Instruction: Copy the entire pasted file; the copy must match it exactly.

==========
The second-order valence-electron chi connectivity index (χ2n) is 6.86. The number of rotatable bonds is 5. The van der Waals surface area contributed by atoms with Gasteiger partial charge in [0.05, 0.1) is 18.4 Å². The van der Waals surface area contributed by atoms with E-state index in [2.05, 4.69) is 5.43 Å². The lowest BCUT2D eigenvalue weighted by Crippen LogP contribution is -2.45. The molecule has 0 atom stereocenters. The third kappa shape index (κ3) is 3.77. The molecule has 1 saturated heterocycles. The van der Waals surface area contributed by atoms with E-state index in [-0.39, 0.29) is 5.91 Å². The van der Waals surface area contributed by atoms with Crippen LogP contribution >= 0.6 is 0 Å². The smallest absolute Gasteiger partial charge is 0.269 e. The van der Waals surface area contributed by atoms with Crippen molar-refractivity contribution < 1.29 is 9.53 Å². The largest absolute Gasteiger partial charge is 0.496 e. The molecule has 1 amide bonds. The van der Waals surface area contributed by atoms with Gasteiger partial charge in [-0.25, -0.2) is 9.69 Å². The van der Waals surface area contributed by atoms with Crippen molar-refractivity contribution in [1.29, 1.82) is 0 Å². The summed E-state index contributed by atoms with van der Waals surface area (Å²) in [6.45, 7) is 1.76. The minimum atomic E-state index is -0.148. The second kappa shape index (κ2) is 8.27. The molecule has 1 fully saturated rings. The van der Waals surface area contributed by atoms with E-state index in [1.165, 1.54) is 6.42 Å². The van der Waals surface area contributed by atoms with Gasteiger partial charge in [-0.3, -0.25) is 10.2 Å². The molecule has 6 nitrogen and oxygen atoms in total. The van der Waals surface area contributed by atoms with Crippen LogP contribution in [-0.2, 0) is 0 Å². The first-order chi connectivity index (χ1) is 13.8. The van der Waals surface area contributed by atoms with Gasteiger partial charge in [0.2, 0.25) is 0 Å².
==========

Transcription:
The second-order valence-electron chi connectivity index (χ2n) is 6.86. The number of rotatable bonds is 5. The van der Waals surface area contributed by atoms with Gasteiger partial charge in [0.05, 0.1) is 18.4 Å². The van der Waals surface area contributed by atoms with E-state index in [2.05, 4.69) is 5.43 Å². The lowest BCUT2D eigenvalue weighted by Crippen LogP contribution is -2.45. The molecule has 0 atom stereocenters. The third kappa shape index (κ3) is 3.77. The molecule has 1 saturated heterocycles. The van der Waals surface area contributed by atoms with E-state index in [-0.39, 0.29) is 5.91 Å². The van der Waals surface area contributed by atoms with Crippen LogP contribution >= 0.6 is 0 Å². The smallest absolute Gasteiger partial charge is 0.269 e. The van der Waals surface area contributed by atoms with Crippen molar-refractivity contribution < 1.29 is 9.53 Å². The largest absolute Gasteiger partial charge is 0.496 e. The molecule has 1 amide bonds. The van der Waals surface area contributed by atoms with Gasteiger partial charge in [-0.25, -0.2) is 9.69 Å². The van der Waals surface area contributed by atoms with Crippen molar-refractivity contribution in [1.29, 1.82) is 0 Å². The summed E-state index contributed by atoms with van der Waals surface area (Å²) in [6.45, 7) is 1.76. The minimum atomic E-state index is -0.148. The second kappa shape index (κ2) is 8.27. The molecule has 1 fully saturated rings. The van der Waals surface area contributed by atoms with E-state index in [1.165, 1.54) is 6.42 Å². The van der Waals surface area contributed by atoms with Gasteiger partial charge in [-0.3, -0.25) is 10.2 Å². The molecule has 6 nitrogen and oxygen atoms in total. The van der Waals surface area contributed by atoms with Crippen LogP contribution in [-0.2, 0) is 0 Å². The first-order chi connectivity index (χ1) is 13.8. The van der Waals surface area contributed by atoms with Gasteiger partial charge in [0.2, 0.25) is 0 Å².